graphic for The 2018 Index of Predictive Tools in HRTech: The Emergence of Intelligent Software

 

There’s a lot to talk about. Really talk about. Like why people are being killed because of the color of their skin, why people don’t get heard because of their age or gender, why governments espouse fundamental human rights then only apply them to a few of their own citizens.IMG_1437-001

Instead, I am seeing so many rants by people who just want to complain about other people’s ignorance and how they are talking about these things. They say: {Fill in the blank with gender, race, political persuasion, or nationality} is stupid and they are offending me.

So, with extreme irony, I am republishing this piece, which basically says why they are doing it wrong too.

The Cult of Nice

My favorite cartoon is by John Callahan: “The Difference Between New York and LA.” In the first panel, Los Angeles, a guy is walking down the street. As he passes someone he says: “Have a Nice Day!” and the thought balloon is: “F**k You.” In the second panel, New York, the guy says: “F**k You,” and the thought balloon is: “Have a Nice Day!”

Today, between political correctness and buzzword, double-speak, it’s almost impossible to understand what anyone really means. They may not know themselves.

But people sure are good at telling others: I’m Offended. You’re Doing It Wrong!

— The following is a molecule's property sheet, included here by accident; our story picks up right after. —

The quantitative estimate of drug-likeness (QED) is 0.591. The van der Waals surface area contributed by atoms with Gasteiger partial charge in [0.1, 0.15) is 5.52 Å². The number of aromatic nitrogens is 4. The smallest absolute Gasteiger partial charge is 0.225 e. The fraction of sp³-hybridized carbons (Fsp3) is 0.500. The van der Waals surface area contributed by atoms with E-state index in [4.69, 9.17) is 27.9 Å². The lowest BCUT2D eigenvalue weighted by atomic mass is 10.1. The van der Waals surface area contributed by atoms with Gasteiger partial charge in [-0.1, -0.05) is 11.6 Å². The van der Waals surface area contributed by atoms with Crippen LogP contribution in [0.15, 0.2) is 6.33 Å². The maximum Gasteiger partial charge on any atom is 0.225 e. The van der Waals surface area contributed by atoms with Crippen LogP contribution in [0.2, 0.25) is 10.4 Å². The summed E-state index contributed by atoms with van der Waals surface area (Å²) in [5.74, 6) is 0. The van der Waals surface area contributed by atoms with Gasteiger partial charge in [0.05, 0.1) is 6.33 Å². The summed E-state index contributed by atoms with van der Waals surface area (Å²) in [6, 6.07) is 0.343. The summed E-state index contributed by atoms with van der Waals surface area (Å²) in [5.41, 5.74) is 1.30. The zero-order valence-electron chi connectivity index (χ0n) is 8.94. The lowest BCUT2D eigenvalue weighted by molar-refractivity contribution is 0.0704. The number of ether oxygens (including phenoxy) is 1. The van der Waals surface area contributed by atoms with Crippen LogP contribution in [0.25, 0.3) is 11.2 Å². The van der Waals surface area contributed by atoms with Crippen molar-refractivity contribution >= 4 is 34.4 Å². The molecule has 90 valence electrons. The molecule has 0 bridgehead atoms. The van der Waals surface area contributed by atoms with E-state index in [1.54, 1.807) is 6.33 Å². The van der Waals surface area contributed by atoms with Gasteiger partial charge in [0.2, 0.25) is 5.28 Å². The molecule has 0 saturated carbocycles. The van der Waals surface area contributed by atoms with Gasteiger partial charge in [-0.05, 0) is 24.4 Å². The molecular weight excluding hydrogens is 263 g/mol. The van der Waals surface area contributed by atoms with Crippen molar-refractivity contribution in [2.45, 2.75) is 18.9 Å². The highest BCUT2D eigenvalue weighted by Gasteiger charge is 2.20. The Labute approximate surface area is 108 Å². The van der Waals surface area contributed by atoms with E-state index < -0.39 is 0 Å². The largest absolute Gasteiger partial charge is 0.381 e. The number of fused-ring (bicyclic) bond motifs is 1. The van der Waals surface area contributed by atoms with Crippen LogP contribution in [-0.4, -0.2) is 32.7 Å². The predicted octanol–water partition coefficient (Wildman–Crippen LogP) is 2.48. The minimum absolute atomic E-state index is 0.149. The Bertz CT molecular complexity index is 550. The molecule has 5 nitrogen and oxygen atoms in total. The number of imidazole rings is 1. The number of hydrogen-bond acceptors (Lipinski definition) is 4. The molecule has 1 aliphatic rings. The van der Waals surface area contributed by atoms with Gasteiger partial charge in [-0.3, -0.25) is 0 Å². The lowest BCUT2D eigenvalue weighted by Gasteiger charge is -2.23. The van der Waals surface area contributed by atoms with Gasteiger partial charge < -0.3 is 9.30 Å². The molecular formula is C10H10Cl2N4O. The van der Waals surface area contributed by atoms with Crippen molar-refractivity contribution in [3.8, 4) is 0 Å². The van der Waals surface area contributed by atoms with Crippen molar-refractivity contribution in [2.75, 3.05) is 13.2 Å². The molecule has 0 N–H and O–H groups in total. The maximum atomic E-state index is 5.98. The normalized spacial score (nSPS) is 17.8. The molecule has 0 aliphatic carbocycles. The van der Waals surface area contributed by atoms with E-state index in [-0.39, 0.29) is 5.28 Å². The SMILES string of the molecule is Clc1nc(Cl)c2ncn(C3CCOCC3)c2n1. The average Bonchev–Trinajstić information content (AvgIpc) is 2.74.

The Cult of Nice demands that everyone conform to one set of rules that is politically correct, conflict-free, and most of all, their way. It’s an insidious form of codependency where Nice is the highest good. The focus is entirely on the behavior of others and how it makes the cult member feel. It makes substantive discussion impossible.

You know you are in a workplace full of cult members when there are very polite printed signs everywhere with little flowers or smiley faces instructing you to put your dishes in the dishwasher, flush the toilet, and label your food in the office refrigerator. Cult members are also the first to send you a gentle reminder (turn you in) when you forget to conform to their rules. After all, no one can dispute that flushing the toilet is a good thing, and everyone should do it.

Cult members also really enjoy pointing out the Rules of Nice imposed by higher authorities, including Congress, God, or their Mothers. Currently, political correctness for conservatives is conforming to Christian values. For liberals, it’s getting your recycling in the right containers at Whole Foods and driving a Prius. Each side is equally smug, sanctimonious, and self-satisfied that they are doing the right thing. The world would be a better place if only the rest of us would straighten up and fly right.

Sexual harassment laws and the political correctness movement have done more to undermine communication than they have to prevent discrimination. It started out as legitimate rules against sleeping with the boss as a criteria for promotion, and against commenting about someone’s chest size at work. Now, it’s a rule against telling someone you like her shirt.